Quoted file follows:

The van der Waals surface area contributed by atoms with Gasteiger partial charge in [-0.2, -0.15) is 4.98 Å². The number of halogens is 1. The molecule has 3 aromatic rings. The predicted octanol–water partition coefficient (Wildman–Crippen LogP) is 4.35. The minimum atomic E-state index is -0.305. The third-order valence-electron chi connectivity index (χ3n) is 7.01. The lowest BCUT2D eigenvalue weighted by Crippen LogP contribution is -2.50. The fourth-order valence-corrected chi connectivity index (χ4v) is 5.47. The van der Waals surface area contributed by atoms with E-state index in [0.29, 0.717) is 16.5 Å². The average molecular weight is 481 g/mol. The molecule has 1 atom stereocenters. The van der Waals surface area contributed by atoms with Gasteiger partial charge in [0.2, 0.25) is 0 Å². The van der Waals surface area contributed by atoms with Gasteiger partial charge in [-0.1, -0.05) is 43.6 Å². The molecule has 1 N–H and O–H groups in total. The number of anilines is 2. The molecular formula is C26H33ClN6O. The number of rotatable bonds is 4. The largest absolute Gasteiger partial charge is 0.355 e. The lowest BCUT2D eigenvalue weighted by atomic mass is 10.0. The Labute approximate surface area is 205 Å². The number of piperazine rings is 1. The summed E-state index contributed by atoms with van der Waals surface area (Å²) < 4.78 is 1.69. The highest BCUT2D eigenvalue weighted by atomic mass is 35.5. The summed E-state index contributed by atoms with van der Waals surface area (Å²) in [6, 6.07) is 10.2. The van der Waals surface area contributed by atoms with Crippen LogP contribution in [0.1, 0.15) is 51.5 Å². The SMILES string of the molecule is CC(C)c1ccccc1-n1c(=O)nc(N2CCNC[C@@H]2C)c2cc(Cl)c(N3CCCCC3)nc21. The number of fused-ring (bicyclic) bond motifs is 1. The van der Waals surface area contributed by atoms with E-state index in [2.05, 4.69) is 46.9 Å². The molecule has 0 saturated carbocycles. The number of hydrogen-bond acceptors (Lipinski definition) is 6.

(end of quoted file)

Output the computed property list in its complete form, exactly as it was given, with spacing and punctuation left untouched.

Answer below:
The van der Waals surface area contributed by atoms with Gasteiger partial charge in [-0.2, -0.15) is 4.98 Å². The number of halogens is 1. The molecule has 3 aromatic rings. The predicted octanol–water partition coefficient (Wildman–Crippen LogP) is 4.35. The minimum atomic E-state index is -0.305. The third-order valence-electron chi connectivity index (χ3n) is 7.01. The lowest BCUT2D eigenvalue weighted by Crippen LogP contribution is -2.50. The fourth-order valence-corrected chi connectivity index (χ4v) is 5.47. The van der Waals surface area contributed by atoms with E-state index in [0.29, 0.717) is 16.5 Å². The average molecular weight is 481 g/mol. The molecule has 1 atom stereocenters. The van der Waals surface area contributed by atoms with Gasteiger partial charge in [0.2, 0.25) is 0 Å². The van der Waals surface area contributed by atoms with Gasteiger partial charge in [-0.1, -0.05) is 43.6 Å². The molecule has 1 N–H and O–H groups in total. The number of anilines is 2. The molecular formula is C26H33ClN6O. The number of rotatable bonds is 4. The largest absolute Gasteiger partial charge is 0.355 e. The lowest BCUT2D eigenvalue weighted by atomic mass is 10.0. The Labute approximate surface area is 205 Å². The number of piperazine rings is 1. The summed E-state index contributed by atoms with van der Waals surface area (Å²) < 4.78 is 1.69. The highest BCUT2D eigenvalue weighted by atomic mass is 35.5. The summed E-state index contributed by atoms with van der Waals surface area (Å²) in [6, 6.07) is 10.2. The van der Waals surface area contributed by atoms with Crippen LogP contribution in [0.1, 0.15) is 51.5 Å². The SMILES string of the molecule is CC(C)c1ccccc1-n1c(=O)nc(N2CCNC[C@@H]2C)c2cc(Cl)c(N3CCCCC3)nc21. The number of fused-ring (bicyclic) bond motifs is 1. The van der Waals surface area contributed by atoms with E-state index in [2.05, 4.69) is 46.9 Å². The molecule has 0 saturated carbocycles. The number of hydrogen-bond acceptors (Lipinski definition) is 6.